Obama taps Pentagon veteran Carter as defense chief
WASHINGTON (AP) -- Shaking up his Pentagon leadership, President Barack Obama tapped policy wonk Ashton Carter to oversee the sprawling Defense Department Friday, heralding his new nominee as one the nation's "foremost national security leaders."
Obama announced Carter's nomination during a ceremony at the White House. A Pentagon veteran who is seen as a centrist, Carter is expected to be easily confirmed by the Senate, putting him at the helm of a department moving back into military conflict in the Middle East even as it grapples with budget cuts.
In discussing the Pentagon post with Carter, Obama said he emphasized the need "to make smart choices, precisely because there are so many challenges out there."
Carter, a widely respected physicist and academic, has won praise from some Republicans, suggesting he'll face a smooth Senate confirmation. Carter would replace Chuck Hagel, who resigned under pressure last week after a bumpy tenure.
Hagel did not attend Friday's event. A defense official said the outgoing secretary did not want to distract from Carter's nomination, though the two men did speak by phone Friday morning.
The leadership shakeup at the Pentagon marks the only major change Obama has made to his national security team during his second term.
While White House officials haven't fully ruled out other changes, Obama appears highly unlikely to replace national security adviser Susan Rice or White House chief of staff Denis McDonough, who plays a significant role in foreign policy decision-making.
The level of control the White House has exerted over the Pentagon in particular has rankled those who have held the agency's top job before Carter. Former Defense Secretaries Robert Gates and Leon Panetta have both spoken extensively about what they saw as White House micromanagement and meddling in Pentagon affairs.
In brief remarks Friday, Carter signaled that he would not shy from expressing his opinion in his new role.
"If confirmed in this job, I pledge to you my most candid strategic advice," he said to Obama.
While the White House has denied that it has negatively interfered with the Pentagon, officials made clear this week that Obama had no plans to loosen his reins on the Defense Department.
"The president of the United States is the commander in chief and sits at the top of the chain of command," Obama spokesman Josh Earnest said. "That means the president bears significant responsibility for what happens at the Pentagon and the Department of Defense."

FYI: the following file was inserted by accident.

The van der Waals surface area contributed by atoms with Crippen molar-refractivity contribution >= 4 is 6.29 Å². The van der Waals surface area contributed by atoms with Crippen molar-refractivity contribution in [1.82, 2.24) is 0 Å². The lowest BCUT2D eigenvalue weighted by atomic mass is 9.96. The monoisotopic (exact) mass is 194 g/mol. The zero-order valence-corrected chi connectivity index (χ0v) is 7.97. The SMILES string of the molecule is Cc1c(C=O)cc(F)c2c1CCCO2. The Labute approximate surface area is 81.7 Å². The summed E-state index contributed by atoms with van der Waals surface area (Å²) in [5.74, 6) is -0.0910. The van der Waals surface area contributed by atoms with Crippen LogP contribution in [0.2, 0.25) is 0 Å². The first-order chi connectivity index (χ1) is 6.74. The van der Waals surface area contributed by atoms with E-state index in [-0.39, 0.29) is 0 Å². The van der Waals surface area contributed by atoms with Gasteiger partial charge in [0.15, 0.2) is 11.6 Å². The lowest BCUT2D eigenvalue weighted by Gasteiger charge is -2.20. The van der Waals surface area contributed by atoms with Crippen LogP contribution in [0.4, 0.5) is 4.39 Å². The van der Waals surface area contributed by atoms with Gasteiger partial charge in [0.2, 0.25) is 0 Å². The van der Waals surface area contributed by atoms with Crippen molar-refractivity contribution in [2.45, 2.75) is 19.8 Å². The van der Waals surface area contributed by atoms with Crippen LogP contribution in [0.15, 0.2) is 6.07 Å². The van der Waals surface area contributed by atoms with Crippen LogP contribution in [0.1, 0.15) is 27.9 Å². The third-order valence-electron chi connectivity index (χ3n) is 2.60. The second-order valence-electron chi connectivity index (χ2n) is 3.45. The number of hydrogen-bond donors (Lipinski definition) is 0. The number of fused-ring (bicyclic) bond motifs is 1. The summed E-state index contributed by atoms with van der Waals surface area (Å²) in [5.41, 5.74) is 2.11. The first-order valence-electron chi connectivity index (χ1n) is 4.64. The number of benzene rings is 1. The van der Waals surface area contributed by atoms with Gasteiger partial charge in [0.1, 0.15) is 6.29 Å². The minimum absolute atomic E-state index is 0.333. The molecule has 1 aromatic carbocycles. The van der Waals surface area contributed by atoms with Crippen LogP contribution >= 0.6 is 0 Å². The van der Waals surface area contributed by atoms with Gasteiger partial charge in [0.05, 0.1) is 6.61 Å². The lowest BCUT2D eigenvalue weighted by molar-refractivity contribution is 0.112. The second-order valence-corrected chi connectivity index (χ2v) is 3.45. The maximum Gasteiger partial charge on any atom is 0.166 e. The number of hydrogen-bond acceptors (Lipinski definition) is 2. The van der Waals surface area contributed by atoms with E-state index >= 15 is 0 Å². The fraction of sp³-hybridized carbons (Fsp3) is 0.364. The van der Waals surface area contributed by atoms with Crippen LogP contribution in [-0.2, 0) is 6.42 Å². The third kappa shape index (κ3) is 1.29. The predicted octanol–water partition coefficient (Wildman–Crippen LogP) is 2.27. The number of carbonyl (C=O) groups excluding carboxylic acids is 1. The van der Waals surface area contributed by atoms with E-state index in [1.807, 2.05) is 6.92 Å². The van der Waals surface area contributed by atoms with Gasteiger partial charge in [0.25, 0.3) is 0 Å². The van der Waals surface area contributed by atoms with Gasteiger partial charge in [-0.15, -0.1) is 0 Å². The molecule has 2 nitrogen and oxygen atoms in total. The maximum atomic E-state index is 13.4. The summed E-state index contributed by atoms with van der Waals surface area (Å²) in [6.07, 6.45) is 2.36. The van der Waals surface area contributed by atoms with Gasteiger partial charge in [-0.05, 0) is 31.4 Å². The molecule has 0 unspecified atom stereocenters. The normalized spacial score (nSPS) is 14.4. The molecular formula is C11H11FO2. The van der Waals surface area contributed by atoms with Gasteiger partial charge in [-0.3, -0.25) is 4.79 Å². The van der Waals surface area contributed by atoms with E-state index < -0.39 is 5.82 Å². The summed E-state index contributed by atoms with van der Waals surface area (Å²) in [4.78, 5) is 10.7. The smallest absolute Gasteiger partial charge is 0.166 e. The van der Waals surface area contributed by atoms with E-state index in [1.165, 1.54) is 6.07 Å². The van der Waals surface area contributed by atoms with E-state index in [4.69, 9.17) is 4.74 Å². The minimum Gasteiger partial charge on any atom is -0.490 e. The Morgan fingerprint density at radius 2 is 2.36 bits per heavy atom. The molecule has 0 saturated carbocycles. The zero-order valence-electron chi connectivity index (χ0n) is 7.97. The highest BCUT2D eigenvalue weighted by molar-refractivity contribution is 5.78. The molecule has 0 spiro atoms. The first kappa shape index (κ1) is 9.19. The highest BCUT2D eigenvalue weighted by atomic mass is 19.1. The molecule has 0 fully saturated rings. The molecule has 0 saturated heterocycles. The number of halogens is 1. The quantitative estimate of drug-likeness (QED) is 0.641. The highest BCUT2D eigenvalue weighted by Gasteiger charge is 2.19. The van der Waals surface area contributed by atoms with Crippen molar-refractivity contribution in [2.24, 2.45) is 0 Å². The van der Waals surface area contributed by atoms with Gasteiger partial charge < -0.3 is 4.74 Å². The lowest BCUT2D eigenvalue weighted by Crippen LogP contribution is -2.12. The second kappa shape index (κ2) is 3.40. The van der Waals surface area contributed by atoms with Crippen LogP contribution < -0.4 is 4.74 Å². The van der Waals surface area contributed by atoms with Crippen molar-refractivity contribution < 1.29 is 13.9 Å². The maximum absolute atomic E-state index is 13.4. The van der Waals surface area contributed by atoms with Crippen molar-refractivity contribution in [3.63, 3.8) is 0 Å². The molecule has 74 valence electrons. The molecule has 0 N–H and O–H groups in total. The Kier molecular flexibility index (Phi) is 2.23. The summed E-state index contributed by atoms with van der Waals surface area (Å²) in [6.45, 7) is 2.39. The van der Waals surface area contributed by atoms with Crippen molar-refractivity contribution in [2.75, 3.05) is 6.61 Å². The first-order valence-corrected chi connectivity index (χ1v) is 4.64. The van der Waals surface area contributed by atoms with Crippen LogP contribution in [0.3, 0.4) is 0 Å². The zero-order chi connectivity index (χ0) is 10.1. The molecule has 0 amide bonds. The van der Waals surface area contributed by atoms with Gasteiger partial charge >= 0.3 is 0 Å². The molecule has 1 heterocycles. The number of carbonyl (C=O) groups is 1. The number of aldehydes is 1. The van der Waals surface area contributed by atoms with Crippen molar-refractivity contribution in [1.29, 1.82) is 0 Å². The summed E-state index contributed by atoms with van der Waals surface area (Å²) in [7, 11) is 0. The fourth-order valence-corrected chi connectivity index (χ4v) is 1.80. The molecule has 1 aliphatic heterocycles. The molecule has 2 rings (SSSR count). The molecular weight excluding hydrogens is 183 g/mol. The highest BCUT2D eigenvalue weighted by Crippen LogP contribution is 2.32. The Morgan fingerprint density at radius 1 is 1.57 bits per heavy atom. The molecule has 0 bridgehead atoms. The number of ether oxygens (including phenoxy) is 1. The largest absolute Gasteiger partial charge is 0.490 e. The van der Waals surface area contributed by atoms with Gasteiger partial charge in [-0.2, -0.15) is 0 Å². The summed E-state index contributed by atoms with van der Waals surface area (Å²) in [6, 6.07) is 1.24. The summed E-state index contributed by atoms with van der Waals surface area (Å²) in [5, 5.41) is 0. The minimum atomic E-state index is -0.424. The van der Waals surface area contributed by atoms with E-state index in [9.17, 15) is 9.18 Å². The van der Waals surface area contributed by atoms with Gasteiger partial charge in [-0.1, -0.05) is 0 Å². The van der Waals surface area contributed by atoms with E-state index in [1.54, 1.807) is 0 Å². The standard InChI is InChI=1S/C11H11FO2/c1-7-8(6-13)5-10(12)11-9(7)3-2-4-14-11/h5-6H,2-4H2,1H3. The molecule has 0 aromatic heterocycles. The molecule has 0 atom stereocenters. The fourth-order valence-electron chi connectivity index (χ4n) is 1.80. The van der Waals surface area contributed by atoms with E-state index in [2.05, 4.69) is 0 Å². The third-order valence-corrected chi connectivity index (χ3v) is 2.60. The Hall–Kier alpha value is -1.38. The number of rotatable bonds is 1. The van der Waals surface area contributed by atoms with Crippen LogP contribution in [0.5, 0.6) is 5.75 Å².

Nebraska Sen. Deb Fischer, a member of the Senate Armed Services Committee, was among the Republicans who praised Carter's nomination, while also taking issue with Obama's national security strategy and decision-making.
Fischer said that while Carter "brings to the position impressive experience," she remains concerned that "the administration continues to lack a coherent strategy to counter an array of global crises."
Sen. John McCain, R-Ariz., a fierce critic of Obama's foreign policy, also praised Carter, but said he hoped the new nominee "fully understands that, as previous secretaries of defense have strongly attested, he will likely have limited influence over the tight circle around the president, which apparently controls the entire strategic decision-making process."
Carter has extensive experience in the national security arena. He held the No. 2 job at the Pentagon from October 2011 to December 2013 and also served as the Defense Department's technology and weapons-buying chief during the opening years of Obama's presidency.
During the administration of President Bill Clinton, Carter was assistant secretary of defense for international security policy.
Beyond his Pentagon experience, Carter is known for his stellar academic credentials. He has bachelor's degrees in physics and medieval history from Yale University and received his doctorate in theoretical physics from Oxford University, where he was a Rhodes Scholar. He has served on the advisory boards of MIT's Lincoln Laboratories and the Draper Laboratory. He has extensive knowledge of the inner workings of the U.S. nuclear arsenal.
"I like dusty archives, learning to decipher manuscripts in medieval script, and learning all the languages necessary to read the primary and secondary historical literature, especially Latin," he wrote a 2007 autobiographical sketch published by Harvard University when he was on the faculty of the Kennedy School of Government.
AP writers Robert Burns and Lolita C. Baldor contributed to this report.
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